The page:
Clean faucets and shower heads

Unscrew the faucet aerators, sink sprayers, and showerheads, and soak them in equal parts vinegar and water solution. Let them soak for an hour, then rinse with warm water.

Test alarms

Test smoke alarms and Carbon Monoxide detectors, and change out batteries as needed. It’s cheap, only takes a few minutes and could save your family’s lives.


Dampness in your basement indicates inadequate ventilation and the need for a dehumidifier. Check the base of poured-concrete walls for cracks.  Use a flashlight to examine exposed framing for tunneling on the wood. If it’s there, call a pest control company.  


Search for signs that insects, bird nests, and other critters. Also, search for mold. Proper insulation and ventilation will deter mold growth, so take action now to prevent the problem from developing in the warmer months ahead.

Look for obstructions over vents, damaged soffit panels, roof flashing leaks, and wet spots on insulation. Keeping a good airflow will save you when it comes to cooling costs. When you’re rooting around, wear long sleeves and gloves to protect yourself from insulation.


Check under the kitchen and bathroom sink to make sure connections on pipes and hoses are properly sealed, and look for any wetness around the dishwasher that could signal a problem. Check washing machine hoses for cracks, bulges, or dampness. The same is true for hot water heaters, which may show signs of corrosion and leaks.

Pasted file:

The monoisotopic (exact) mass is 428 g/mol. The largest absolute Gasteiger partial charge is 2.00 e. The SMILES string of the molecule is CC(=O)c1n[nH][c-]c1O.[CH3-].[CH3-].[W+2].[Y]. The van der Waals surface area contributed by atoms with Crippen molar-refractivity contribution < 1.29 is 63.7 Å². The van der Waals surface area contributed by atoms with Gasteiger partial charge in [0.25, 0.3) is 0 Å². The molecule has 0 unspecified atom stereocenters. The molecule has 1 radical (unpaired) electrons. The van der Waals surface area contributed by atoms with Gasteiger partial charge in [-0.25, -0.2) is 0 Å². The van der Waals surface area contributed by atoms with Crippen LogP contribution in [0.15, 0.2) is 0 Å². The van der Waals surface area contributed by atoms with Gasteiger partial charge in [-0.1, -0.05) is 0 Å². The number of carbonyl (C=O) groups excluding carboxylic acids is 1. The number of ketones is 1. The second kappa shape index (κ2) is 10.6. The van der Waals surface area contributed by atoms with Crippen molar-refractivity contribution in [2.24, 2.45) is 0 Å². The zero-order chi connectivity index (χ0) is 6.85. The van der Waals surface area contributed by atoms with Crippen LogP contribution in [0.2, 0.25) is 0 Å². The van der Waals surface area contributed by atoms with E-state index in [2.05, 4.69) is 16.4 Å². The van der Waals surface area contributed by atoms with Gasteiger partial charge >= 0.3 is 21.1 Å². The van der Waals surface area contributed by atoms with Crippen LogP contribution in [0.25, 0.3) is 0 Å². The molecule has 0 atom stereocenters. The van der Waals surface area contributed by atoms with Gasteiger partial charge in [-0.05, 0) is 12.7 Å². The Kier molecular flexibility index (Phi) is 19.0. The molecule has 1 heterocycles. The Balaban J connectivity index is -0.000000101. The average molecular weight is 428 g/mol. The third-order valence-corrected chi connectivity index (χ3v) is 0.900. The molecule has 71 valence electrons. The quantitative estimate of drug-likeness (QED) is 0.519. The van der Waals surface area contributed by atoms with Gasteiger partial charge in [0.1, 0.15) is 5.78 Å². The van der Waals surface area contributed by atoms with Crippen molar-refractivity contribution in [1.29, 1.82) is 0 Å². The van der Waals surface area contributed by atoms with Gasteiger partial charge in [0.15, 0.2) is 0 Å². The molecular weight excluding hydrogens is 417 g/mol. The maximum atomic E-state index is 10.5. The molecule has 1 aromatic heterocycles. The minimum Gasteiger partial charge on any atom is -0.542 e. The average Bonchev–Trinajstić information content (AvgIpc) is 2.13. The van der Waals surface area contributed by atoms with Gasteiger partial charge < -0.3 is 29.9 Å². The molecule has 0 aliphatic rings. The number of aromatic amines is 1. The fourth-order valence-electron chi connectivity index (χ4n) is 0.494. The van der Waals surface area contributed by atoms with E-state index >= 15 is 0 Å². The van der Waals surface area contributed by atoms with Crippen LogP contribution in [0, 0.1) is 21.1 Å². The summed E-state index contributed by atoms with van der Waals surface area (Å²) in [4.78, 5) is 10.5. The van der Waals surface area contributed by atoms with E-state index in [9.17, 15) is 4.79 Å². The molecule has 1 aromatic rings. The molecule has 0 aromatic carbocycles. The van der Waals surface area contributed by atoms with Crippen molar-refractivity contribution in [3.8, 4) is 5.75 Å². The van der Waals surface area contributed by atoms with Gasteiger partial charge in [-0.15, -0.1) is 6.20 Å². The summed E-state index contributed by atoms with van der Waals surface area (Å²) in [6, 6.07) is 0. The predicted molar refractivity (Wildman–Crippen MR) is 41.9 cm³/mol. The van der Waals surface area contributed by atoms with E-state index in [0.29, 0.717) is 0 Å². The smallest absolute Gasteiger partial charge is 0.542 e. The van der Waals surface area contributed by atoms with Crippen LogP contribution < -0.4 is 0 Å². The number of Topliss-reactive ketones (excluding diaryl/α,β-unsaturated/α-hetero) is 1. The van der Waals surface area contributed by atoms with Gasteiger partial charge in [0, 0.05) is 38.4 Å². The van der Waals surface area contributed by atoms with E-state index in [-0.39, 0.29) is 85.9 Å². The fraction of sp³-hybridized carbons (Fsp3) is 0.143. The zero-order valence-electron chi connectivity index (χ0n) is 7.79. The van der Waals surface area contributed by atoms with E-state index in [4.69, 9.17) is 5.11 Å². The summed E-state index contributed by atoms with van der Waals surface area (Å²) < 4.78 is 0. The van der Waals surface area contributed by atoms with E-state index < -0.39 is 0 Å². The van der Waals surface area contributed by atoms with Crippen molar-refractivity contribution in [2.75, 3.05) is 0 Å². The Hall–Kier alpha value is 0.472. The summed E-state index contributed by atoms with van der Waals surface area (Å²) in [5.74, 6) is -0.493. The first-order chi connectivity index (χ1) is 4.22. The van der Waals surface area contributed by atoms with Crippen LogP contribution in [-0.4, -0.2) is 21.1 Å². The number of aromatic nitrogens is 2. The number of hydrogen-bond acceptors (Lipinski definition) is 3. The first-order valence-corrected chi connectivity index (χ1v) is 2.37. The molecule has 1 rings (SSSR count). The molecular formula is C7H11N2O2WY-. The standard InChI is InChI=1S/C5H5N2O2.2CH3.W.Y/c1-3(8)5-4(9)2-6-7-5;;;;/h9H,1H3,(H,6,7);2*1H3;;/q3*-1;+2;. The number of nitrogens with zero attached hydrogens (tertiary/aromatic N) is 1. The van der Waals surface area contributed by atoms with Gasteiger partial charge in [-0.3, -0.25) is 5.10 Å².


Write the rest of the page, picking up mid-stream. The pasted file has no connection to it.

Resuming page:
Outdoor water systems and grills

Make sure outdoor water systems—pipes, faucets, and in-ground sprinkler systems—are in working order. If you have a deck, look for warped, loose, or splintered boards. If you have a gas grill, check burner jets for clogs and obstructions, and be sure that gas hoses and connections are sound and secure. For charcoal grill owners, make certain your grill is clean of ash and free of grease residue.

Setting Up the 2020 PHS Flower Show “Riviera Holiday”

This Saturday is the opening day of the 2020 PHS Philadelphia Flower Show, “Riviera Holiday.” For nine days, visitors to the Flower Show will be immersed in the sights and scents of the Mediterranean Riviera through garden displays, floral arrangements, design concepts, and more.

Set-up Begins in the Philadelphia Convention Center

We visited the site of the Flower Show on Tuesday of this week and found the halls of the Pennsylvania Convention Center buzzing with forklifts and people. Piles of mulch surrounded soaring olive trees – shipped all the way from Southern California – and countless pots of lavender and roses huddled around displays. Garden beds were being built quite literally from the ground up, brick by brick and tile by colorful tile, as weeklong temporary homes for fig trees and succulents. 

Quaint mediterranean homes and front gardens being constructed from the ground up the week of February 24, 2020.